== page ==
Crazy Rich Asians
Who would have thought that a film about Chinese family values would prove to be such a lovely film?
There are many themes running through its two hour length, so it can get a bit confusing at times, especially when we Westerners have difficulty seeing the differences in their looks. Fortunately, the characters were played ‘large’ on the silver screen, so after a while one begins to recognize who each person is and how they fit in the story.
To make it easier for the viewer, Harper’s Bazaar, Singapore created a primer of the main characters. You can read it by clicking here.
I guess the idea of this movie (and the original books) was to show the Americans a thing or two about conspicuous spending. The visual effect is one of being overwhelmed by it all. A similar, but less ostentatious, display occurred during the wedding feast in The Second Best Exotic Marigold Hotel, based in India. It’s an eye-opener that wealth can exist in the midst of poverty.
The reason for Nick and Rachel’s visit to Singapore is also to attend a wedding, and the hi-jinx surrounding it are ridiculous in the extreme. The subtext is that the Rachel’s American “nouveau pauvre” is no match for Nick’s Singapore ‘old money’. And the contrast of American and British accents demonstrates the New World vs. Old Order differences.
Admittedly, there is plenty to laugh about. Every Chinese stereotype is lampooned by the story. My favourite is the character played by Awkwafina: Peik Lin is Rachel’s school friend from Stanford days, and her role is one of a fairy godmother to Rachel. She made me laugh every time she was on screen.
The other women around Nick’s age are like Kardashian wannabes. The men are all hunks and playboys. Only Nick comes across as genuine and truly in love with Rachel.
Nick’s sister seems to be the only one who understands that money can’t buy you happiness. But that is because she has all the money she needs and yet it drives a wedge between herself and her husband. Her role is the only sad one in the whole movie, so partway through the closing credits, the producers allowed a short vignette to resolve her story.
This is the main point of the story, and it would seem that, although family is all important, love has been in short supply.
Rachel’s mother is the best. Nick’s is the worst. I won’t divulge the actual plot elements, but I will reference the showdown in the Mahjong parlour.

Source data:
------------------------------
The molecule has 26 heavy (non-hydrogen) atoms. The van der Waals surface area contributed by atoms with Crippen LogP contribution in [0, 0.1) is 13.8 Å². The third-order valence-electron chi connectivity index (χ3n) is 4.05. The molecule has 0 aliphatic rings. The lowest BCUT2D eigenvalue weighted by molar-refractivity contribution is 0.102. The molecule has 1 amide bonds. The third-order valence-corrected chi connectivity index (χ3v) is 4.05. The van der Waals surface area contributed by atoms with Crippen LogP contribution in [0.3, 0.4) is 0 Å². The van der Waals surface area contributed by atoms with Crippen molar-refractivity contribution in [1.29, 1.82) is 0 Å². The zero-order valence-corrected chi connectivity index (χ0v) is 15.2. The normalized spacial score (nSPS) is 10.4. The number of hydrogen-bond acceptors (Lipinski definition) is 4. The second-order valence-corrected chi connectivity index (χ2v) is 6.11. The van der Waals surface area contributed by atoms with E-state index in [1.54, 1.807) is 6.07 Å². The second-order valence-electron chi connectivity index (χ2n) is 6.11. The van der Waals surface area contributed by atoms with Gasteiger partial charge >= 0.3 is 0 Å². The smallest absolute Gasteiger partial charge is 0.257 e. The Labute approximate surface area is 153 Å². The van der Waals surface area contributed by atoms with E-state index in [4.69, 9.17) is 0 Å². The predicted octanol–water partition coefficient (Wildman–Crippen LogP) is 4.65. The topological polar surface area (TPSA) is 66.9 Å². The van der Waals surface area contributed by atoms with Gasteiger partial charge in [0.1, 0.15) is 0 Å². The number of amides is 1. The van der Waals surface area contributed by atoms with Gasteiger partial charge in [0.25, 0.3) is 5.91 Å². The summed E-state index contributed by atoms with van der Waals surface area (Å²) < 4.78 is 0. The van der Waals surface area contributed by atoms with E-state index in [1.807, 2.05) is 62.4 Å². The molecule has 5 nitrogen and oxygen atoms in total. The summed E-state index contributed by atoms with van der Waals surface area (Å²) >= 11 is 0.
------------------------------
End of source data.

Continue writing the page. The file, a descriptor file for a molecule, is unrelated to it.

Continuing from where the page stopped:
Rachel is a professor at NYU. She teaches Economics, but also demonstrates to her students how games are played, won and lost. In the aftermath of Nick asking her to marry him, Rachel invites Nick’s mother to the Mahjong parlour to play one round.
The second last bamboo tile (the ‘WM’ one) represents the number 8. To the Chinese, 8 is a very lucky number. Several times during the game, Rachel held the tile in her hand, changed her mind, then picked it up again. All the while, she is explaining to Nick’s mother that she had turned Nick’s offer of marriage down, and why. Then she puts the tile down in the discard area, and Nick’s mother picks it up, puts it in her spread and then reveals what she thinks is her winning hand.
Meanwhile, Rachel continues her explanation, and after she says her final words, reveals her winning hand. She had defeated Nick’s mother. She then gets up, finds her own mother on the way out and they leave arm-in-arm. It was excellent gamesmanship.
This film was based on the first of three book. That means there will be two more films to come. The dangling plot lines will then be picked up and a continuation of the story will occur.
I can see one such plot line: Rachel taking a DNA test in order to find her ‘unknown’ father.
Another plot line: Nick will have to decide once and for all if he is going to reject his family’s wealth so that he and Rachel can live happily ever after in New York City.
And one final line: Will Astrid find true happiness?
We’ll just have to wait and see, won’t we?